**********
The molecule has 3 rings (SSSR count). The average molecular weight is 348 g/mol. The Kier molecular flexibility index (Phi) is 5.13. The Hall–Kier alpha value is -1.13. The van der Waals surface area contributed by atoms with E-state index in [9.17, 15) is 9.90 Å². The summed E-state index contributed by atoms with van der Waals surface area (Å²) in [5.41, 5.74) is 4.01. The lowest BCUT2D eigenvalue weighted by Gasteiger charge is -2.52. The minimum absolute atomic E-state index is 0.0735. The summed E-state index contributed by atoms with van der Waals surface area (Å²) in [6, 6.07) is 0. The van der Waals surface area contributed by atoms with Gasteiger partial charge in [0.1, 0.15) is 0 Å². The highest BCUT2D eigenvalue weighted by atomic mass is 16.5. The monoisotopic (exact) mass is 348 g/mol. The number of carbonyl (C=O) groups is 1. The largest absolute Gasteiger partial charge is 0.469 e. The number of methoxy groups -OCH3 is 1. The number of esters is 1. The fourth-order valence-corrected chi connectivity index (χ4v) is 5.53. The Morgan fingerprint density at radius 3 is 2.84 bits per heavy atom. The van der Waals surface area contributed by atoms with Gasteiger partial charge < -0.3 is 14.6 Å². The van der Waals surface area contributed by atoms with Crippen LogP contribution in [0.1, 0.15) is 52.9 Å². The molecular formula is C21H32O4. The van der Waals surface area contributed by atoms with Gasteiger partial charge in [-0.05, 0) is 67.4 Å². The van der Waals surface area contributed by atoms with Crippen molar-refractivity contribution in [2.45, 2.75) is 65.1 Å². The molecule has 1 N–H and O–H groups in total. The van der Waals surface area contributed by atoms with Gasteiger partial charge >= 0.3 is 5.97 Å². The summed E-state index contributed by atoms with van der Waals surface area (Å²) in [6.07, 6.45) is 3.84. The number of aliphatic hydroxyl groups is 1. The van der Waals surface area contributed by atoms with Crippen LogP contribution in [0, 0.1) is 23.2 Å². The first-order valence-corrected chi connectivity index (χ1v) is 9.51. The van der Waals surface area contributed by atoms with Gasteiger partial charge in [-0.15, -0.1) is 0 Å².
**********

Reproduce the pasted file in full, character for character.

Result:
The molecule has 3 rings (SSSR count). The average molecular weight is 348 g/mol. The Kier molecular flexibility index (Phi) is 5.13. The Hall–Kier alpha value is -1.13. The van der Waals surface area contributed by atoms with E-state index in [9.17, 15) is 9.90 Å². The summed E-state index contributed by atoms with van der Waals surface area (Å²) in [5.41, 5.74) is 4.01. The lowest BCUT2D eigenvalue weighted by Gasteiger charge is -2.52. The minimum absolute atomic E-state index is 0.0735. The summed E-state index contributed by atoms with van der Waals surface area (Å²) in [6, 6.07) is 0. The van der Waals surface area contributed by atoms with Gasteiger partial charge in [0.1, 0.15) is 0 Å². The highest BCUT2D eigenvalue weighted by atomic mass is 16.5. The monoisotopic (exact) mass is 348 g/mol. The number of carbonyl (C=O) groups is 1. The largest absolute Gasteiger partial charge is 0.469 e. The number of methoxy groups -OCH3 is 1. The number of esters is 1. The fourth-order valence-corrected chi connectivity index (χ4v) is 5.53. The Morgan fingerprint density at radius 3 is 2.84 bits per heavy atom. The van der Waals surface area contributed by atoms with Gasteiger partial charge < -0.3 is 14.6 Å². The van der Waals surface area contributed by atoms with Crippen LogP contribution in [0.1, 0.15) is 52.9 Å². The molecular formula is C21H32O4. The van der Waals surface area contributed by atoms with Gasteiger partial charge in [-0.05, 0) is 67.4 Å². The van der Waals surface area contributed by atoms with Crippen molar-refractivity contribution in [2.45, 2.75) is 65.1 Å². The molecule has 1 N–H and O–H groups in total. The van der Waals surface area contributed by atoms with Gasteiger partial charge >= 0.3 is 5.97 Å². The summed E-state index contributed by atoms with van der Waals surface area (Å²) in [6.07, 6.45) is 3.84. The number of aliphatic hydroxyl groups is 1. The van der Waals surface area contributed by atoms with Crippen LogP contribution in [0, 0.1) is 23.2 Å². The first-order valence-corrected chi connectivity index (χ1v) is 9.51. The van der Waals surface area contributed by atoms with Gasteiger partial charge in [-0.15, -0.1) is 0 Å².